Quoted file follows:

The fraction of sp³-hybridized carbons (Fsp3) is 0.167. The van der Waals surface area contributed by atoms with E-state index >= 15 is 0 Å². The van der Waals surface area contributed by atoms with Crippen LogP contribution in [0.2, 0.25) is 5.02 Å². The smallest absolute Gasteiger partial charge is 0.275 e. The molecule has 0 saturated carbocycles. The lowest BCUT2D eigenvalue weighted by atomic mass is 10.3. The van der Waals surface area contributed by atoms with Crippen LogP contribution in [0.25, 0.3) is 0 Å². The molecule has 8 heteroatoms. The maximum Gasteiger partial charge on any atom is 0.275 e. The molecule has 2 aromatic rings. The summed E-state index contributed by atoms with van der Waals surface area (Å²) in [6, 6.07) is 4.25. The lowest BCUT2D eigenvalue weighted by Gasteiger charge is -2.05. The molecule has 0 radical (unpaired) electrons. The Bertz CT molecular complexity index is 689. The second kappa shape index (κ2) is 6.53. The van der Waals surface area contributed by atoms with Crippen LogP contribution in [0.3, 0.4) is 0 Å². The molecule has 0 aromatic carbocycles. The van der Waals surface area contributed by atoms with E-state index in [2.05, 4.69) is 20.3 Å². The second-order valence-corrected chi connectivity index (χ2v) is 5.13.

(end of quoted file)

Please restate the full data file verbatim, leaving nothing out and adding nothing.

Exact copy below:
The fraction of sp³-hybridized carbons (Fsp3) is 0.167. The van der Waals surface area contributed by atoms with E-state index >= 15 is 0 Å². The van der Waals surface area contributed by atoms with Crippen LogP contribution in [0.2, 0.25) is 5.02 Å². The smallest absolute Gasteiger partial charge is 0.275 e. The molecule has 0 saturated carbocycles. The lowest BCUT2D eigenvalue weighted by atomic mass is 10.3. The van der Waals surface area contributed by atoms with Crippen LogP contribution in [0.25, 0.3) is 0 Å². The molecule has 8 heteroatoms. The maximum Gasteiger partial charge on any atom is 0.275 e. The molecule has 2 aromatic rings. The summed E-state index contributed by atoms with van der Waals surface area (Å²) in [6, 6.07) is 4.25. The lowest BCUT2D eigenvalue weighted by Gasteiger charge is -2.05. The molecule has 0 radical (unpaired) electrons. The Bertz CT molecular complexity index is 689. The second kappa shape index (κ2) is 6.53. The van der Waals surface area contributed by atoms with Crippen LogP contribution in [0.3, 0.4) is 0 Å². The molecule has 0 aromatic carbocycles. The van der Waals surface area contributed by atoms with E-state index in [2.05, 4.69) is 20.3 Å². The second-order valence-corrected chi connectivity index (χ2v) is 5.13.